“What the intolerant legislators proposed this morning is an intolerable and unwarranted assault on our Constitution, on our founding values, and on our very existence as a united nation. Their theory, apparently developed after much supposed research, would call into question the citizenship of generations of Americans, including historical leaders, and would impede the free interstate mobility that has become ubiquitous in the twenty-first century United States." - Thomas Saenz, president of the Mexican American Legal Defense and Education Fund“The 14th Amendment made it very clear that indeed African Americans were full citizens of the United States. But the 14th Amendment should not be left with the Dred Scott decision and the Reconstruction era – or even the Jim Crow era - as it has been held to apply to Japanese Americans during WWII and Chinese American immigrants and others. As such, it is deeply concerning to us that those who have such a narrow partisan agenda are focusing in on very recklessly opening the 14th Amendment – established law in our country – to bring a new form of discrimination in our society that clearly contradicts our Constitution.” - Hilary Shelton, director of the NAACP’s Washington Bureau
“The 14th Amendment and its guarantee of citizenship to all children born in the United States has played a critical role in the special character of this country. Many Americans have fought, sacrificed and died to deliver on the promise of the 14th Amendment. To try to alter this amendment flies in the face of the landmark 1898 case U.S. v. Wong Kim Ark and the Constitution. This debate is about our values as Americans and the wisdom of undermining a principle that is at the very heart of our Constitution."- Karen Narasaki, president and executive director of the Asian American Justice Center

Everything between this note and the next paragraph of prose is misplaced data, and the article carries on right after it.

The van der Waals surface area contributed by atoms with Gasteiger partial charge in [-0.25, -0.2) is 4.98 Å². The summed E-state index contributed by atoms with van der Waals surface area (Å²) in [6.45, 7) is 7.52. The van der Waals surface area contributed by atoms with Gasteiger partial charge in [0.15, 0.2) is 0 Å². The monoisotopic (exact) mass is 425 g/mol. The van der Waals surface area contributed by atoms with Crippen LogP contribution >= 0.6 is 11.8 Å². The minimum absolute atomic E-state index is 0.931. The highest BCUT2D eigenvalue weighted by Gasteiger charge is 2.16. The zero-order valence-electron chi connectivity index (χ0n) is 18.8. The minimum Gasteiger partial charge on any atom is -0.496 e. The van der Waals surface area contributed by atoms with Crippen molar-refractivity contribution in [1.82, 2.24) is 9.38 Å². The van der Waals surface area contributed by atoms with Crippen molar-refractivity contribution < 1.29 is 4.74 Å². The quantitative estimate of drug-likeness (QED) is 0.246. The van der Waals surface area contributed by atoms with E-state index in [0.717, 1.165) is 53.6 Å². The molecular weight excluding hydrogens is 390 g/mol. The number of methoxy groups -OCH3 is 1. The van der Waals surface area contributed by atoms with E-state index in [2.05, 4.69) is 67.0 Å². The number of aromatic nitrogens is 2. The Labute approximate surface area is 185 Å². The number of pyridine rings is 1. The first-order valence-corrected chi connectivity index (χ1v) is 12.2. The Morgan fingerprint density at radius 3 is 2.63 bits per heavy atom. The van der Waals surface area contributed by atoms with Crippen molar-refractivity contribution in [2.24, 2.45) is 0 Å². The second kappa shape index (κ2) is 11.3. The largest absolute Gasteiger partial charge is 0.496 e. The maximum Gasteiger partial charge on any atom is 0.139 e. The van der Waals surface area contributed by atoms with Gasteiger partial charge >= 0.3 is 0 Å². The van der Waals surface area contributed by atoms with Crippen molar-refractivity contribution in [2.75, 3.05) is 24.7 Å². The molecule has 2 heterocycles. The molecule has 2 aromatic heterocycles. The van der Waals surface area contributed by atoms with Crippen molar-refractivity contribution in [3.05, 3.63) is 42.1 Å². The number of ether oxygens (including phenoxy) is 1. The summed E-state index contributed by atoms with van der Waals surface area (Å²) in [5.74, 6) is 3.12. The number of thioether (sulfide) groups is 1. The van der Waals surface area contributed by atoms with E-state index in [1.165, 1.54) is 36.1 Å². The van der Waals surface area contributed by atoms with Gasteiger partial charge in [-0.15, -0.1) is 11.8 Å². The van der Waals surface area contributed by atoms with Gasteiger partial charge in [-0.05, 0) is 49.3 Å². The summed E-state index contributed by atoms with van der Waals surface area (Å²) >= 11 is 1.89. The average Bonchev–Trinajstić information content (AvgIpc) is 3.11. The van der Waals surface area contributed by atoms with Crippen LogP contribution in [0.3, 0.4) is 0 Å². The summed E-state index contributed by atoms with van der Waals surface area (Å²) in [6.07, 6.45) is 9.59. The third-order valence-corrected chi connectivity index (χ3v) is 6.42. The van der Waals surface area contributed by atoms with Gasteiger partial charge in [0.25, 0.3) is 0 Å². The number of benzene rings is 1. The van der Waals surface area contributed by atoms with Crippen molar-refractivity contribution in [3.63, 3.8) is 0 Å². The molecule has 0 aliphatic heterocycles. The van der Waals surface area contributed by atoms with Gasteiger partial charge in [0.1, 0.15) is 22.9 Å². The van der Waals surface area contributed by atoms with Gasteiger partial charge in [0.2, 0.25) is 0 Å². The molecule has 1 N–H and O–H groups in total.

“The attempt to redefine what citizenship means in this country is an affront to our founding fathers' vision for the United States of America. I urge my fellow legislators in Arizona and around the country to reject these measures and hold true to the principles of freedom and democracy created by our founding fathers.” - Arizona State Senator Kyrsten Sinema
“The Fourteenth Amendment is one of America's greatest civil rights achievements. By setting a clear, objective constitutional basis for citizenship placed this vital issue beyond the reach politicians and judges. The Supreme Court has made clear for more than a century that the constitutional citizenship clause makes all who are born here and subject to our law citizens of our country. Any political attempt to tinker with that principle is unconstitutional.”- Walter Dellinger, former Assistant Attorney General and head of the Office of Legal Counsel
“The Constitution guarantees American citizenship to every person born in the United States as an essential principle of equality - in America, our citizenship does not depend on who our parents are. We must reject any attempt to erode the fundamental values of fairness and equality enshrined in the 14th Amendment." - Lucas Guttentag, director of the ACLU Immigrants' Rights Project